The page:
Living La Vida Loca…

Hola! My name is Amy Tyndall, welcome to my blog!

The authorSo, why “Amy, La Chilena?”, I hear you cry? Well, my scientific background goes like this:

I started carrying out my undergraduate studies at Keele University, UK in 2004, doing a dual-honours degree in Astrophysics and English Literature. As you may imagine, it sucked. It was simultaneously killing my passion for both subjects, and as a result, I applied for a transfer to start my second year at the University of Liverpool, UK to study Astrophysics full time. Little did I know that this would turn out to be one of those pivotal moment in my life! During our second year, we were taken on a week-long field trip to an observatory on Tenerife where we really got our hands dirty playing with a small telescope. One look at that clear night sky, and I knew I was hooked. My astronomical and travel bugs were screaming to be let out.

I graduated with a I-class Masters degree (MPhys) in Astrophysics in the summer of 2008. Feeling more than a little burnt-out after my final exams, I decided to spend one year working in the “real world” (whatever that may be) to re-energise my mind and re-fill my bank account. That also sucked. I missed being challenged, I missed learning new things, and I missed the amazingly flexible schedule. And so I re-entered eternal studentdom to start my Ph.D. in October 2009 at the Jodrell Bank Centre for Astrophysics (JBCA) based at the University of Manchester, UK (which, being a Scouser, goes against all sorts of genetic rules and dispositions). Here I began to study planetary nebulae possessing binary central stars – initially because that particular topic offered the most chance of going on observing trips…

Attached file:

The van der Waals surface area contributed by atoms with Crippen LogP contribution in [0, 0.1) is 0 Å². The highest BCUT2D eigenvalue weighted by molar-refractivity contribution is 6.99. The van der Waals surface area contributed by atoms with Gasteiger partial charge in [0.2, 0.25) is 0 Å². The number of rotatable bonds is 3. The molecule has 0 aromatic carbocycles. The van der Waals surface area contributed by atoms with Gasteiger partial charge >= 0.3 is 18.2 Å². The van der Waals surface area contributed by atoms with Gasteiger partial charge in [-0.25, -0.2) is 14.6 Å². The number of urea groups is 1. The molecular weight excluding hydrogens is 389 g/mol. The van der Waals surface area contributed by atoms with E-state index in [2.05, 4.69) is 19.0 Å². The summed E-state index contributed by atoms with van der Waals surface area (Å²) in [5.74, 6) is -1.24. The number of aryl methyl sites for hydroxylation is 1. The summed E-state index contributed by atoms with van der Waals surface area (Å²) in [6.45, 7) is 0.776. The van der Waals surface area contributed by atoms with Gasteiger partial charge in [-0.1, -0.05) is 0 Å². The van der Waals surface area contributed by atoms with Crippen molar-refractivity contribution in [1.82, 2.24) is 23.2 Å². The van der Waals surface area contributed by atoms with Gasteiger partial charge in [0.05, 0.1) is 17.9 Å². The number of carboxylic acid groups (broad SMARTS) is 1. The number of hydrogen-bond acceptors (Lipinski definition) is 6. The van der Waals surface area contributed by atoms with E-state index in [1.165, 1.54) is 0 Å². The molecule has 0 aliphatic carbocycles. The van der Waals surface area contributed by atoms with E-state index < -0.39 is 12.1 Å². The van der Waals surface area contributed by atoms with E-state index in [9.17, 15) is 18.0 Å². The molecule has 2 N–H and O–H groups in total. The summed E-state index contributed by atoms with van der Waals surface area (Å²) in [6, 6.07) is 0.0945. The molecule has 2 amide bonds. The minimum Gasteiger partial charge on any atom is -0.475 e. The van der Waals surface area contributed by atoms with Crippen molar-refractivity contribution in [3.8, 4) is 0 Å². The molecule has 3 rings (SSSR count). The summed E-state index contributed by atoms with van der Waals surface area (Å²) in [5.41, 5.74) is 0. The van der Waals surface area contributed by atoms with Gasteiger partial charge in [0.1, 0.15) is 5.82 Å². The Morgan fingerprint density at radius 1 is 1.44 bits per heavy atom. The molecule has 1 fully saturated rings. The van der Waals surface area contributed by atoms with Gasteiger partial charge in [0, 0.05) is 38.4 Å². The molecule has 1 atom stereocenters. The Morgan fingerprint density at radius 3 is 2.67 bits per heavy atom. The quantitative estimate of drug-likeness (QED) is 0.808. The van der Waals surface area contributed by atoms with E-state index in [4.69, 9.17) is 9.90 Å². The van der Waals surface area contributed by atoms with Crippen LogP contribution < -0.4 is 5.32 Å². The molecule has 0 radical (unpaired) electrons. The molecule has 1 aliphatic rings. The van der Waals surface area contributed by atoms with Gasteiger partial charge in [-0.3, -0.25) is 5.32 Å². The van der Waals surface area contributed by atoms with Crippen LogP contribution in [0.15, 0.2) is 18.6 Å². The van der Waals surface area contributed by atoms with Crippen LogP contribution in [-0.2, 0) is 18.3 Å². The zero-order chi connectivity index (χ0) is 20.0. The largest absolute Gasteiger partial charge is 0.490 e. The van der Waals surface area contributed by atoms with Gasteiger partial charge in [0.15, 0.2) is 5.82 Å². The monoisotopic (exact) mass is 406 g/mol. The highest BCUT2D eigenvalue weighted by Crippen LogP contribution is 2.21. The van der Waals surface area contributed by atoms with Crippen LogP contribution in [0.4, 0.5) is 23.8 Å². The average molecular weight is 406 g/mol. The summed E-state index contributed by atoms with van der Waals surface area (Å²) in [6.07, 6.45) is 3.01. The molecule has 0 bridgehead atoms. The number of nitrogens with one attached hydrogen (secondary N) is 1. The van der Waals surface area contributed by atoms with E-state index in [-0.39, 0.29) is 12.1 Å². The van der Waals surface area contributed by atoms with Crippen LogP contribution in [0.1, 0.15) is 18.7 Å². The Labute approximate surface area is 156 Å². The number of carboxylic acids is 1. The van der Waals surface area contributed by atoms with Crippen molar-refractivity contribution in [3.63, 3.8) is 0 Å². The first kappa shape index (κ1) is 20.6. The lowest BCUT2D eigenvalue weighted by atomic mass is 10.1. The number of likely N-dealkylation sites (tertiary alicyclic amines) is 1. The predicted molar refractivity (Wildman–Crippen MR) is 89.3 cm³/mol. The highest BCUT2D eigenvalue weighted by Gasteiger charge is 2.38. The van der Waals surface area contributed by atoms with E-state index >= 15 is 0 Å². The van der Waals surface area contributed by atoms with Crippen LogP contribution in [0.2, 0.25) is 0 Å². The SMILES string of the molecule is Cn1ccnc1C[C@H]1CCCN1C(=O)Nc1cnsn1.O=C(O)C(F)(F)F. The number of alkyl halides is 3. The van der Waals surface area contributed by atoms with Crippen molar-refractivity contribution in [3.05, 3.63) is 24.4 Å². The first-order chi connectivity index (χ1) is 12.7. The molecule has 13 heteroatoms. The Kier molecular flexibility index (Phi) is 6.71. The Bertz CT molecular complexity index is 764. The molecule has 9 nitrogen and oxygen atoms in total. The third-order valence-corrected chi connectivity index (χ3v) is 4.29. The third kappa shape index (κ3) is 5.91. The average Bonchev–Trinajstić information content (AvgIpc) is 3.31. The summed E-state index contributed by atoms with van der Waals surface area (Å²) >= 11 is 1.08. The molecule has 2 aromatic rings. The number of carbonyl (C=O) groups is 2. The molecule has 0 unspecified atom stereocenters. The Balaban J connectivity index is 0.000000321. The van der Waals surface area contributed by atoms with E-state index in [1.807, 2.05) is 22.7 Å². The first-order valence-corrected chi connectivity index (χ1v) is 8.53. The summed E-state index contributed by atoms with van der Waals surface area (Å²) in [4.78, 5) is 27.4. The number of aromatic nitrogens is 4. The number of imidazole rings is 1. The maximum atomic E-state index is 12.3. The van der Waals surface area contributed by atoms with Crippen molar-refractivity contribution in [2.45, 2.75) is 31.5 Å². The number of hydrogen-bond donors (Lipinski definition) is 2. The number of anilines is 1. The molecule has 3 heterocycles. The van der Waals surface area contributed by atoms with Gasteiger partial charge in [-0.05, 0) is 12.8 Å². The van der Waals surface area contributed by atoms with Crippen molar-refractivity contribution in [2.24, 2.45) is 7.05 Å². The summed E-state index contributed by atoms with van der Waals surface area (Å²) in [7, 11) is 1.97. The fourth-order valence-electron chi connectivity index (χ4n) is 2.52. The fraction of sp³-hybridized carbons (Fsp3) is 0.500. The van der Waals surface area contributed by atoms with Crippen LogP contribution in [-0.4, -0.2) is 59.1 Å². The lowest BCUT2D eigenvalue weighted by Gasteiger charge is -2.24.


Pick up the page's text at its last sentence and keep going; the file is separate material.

And that’s how the adventure started.

After my first year at JBCA, I was offered a Research and Support Studentship for the Isaac Newton Group (ING) on the gorgeous island of La Palma, where I spent the year as a Support Astronomer and got to intimately know a great little telescope – the Isaac Newton Telescope, or INT. At some point during the hiking, diving, and partying, I was encouraged to apply for a European Southern Observatory (ESO) Studentship as part of my overall Ph.D., where I would be continuing my studies based in Santiago, Chile. Another one of those pivotal moments in my life was when I was offered the place, and I, after a huge internal battle, accepted.

So after four months back in my home city post-La Palma to catch up with family and friends over a decent cup of tea, I was back on a plane once more to travel 7,000 miles to start a new life in February 2012 in a new hemisphere, timezone, season, and culture.  My ESO studentship officially ended in February 2013, but I stayed on (using my JBCA money) until July 2013, when I had no choice but to go back to Manchester until the official end of my funding with the University to start writing my thesis.

Three months later, I came back to Santiago and back to ESO to finish up. And this is the point where you will find me now – doctorate in hand, and back in Chile for the next couple of years. Amy, La Chilena.

This blog aims to follow the highlights of my time in astronomy, my travels, and the beautiful country that is Chile, with the hopes of being able to share a little bit of these new experiences with the people I love back at home 🙂

Enjoy!

Amy
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3 thoughts on “Living La Vida Loca…

  1. I find your initial reason for studying planetary nebulae amusing! It’s cool how astronomy lets you explore both the universe and the world together. Also congratulations on getting your doctorate, may you go onto some really amazing things.

  2. Wow I feel exactly the same way, astronomy is a vital part of my life and is also a way of defining me as a person! Without it, life is infinitely a lot less interesting, it feels like fate or destiny that I discovered astronomy and I feel privileged to have a deep connection with the universe, almost spiritual. I hope I get to meet you at some point during my life!

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